Building materials producer Marley, which was taken over by private equity investors in 2019, has been embroiled in an industrial relations dispute over pay.
GMB, the union at Marley Tiles in Reading, believes the dismissal of three of its members and the final written warnings given to two other members, was for engaging in lawful industrial action at the tile factory in Beenham.
The industrial action took place in December 2020 and resulted in disciplinary action for five members including the workplace rep on 23rd February 2021.
Feelings were inflamed after a company manager was reported to have ‘driven his car at excessive and dangerous speed at the picket line’ of workers, as well as encouraging a lorry driver to also drive at the picket line, which was captured on CCTV. No action has been taken against either drivers GMB said.
Staff at the Beenham site are currently working to rule and have been balloted on further strike action over the disciplinary action against their colleagues.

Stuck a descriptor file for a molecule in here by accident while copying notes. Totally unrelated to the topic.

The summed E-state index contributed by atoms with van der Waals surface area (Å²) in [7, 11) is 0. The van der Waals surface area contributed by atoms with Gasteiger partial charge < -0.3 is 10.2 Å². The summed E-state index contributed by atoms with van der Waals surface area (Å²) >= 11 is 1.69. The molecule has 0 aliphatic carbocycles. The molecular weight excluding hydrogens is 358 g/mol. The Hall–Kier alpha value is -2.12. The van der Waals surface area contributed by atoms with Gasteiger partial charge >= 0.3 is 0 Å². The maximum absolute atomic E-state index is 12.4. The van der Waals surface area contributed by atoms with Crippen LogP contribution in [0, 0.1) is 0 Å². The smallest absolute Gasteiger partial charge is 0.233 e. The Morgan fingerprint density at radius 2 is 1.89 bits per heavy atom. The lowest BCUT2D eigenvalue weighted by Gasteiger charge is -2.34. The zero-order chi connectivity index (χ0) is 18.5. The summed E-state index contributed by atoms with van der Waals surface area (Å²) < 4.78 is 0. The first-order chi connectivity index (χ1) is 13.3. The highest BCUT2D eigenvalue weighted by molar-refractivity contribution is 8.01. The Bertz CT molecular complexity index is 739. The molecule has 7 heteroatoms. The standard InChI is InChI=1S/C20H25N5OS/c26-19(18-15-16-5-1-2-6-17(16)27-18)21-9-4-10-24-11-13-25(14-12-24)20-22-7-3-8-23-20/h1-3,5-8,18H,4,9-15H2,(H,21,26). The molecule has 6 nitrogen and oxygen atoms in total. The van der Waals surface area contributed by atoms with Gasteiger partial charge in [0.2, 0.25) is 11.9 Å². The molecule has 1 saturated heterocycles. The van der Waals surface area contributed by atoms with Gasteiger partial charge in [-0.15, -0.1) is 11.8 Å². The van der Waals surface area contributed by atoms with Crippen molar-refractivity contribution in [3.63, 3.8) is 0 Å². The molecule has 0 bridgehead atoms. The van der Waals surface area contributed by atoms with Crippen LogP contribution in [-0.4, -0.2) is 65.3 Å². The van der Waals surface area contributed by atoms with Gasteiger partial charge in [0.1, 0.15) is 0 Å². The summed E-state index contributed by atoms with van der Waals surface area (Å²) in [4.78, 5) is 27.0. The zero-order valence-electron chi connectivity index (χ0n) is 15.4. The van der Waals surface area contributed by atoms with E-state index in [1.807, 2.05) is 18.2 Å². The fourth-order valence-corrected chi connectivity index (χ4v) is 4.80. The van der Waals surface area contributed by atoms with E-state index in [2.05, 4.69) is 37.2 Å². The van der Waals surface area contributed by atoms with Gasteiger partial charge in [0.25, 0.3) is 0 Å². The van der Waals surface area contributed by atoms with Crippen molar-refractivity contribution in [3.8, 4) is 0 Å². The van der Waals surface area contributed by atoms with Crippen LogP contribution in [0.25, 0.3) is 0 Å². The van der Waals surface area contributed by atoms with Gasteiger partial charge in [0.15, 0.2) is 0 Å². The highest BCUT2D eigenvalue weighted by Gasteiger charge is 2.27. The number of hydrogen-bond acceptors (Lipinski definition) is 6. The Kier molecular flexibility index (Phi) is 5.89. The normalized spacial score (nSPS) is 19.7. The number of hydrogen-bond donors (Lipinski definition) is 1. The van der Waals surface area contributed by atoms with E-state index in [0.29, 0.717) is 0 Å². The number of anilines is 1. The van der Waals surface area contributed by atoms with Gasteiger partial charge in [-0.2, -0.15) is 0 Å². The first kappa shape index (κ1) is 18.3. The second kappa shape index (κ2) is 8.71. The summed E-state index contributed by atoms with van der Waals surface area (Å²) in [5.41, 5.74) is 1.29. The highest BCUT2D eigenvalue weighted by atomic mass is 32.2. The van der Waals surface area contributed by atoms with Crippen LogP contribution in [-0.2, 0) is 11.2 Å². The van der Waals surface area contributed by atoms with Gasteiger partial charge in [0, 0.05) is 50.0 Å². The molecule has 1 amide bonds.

GMB regional organiser Nikki Dancey said: "The three dismissed workers have an incredible 101 years in employment at Marley Tiles, between them, far longer than many of the company senior management. The manager who displayed total disregard for his own staff during the strike has been lauded by the company, while they have been sacked.
“Marley Tiles supplies household names such as Bovis Homes, Crest Nicholson, and Jewsons. GMB urge these long-established companies not to allow the actions of Marley Tiles senior management to affect their reputations.
"GMB has balloted members about strike action in defence of the disciplined workers and is preparing the ground for employment tribunal claims to be made against the employer for discrimination on grounds of trade union activity.
"This was a lawful strike, undertaken after a stringent postal ballot, by workers engaged in keeping the building industry supplied with roof tiles. The work is dirty, noisy and potentially dangerous, and their pay offer was derisory. These workers deserve an apology from the company, not to be penalised for standing up for their rights.”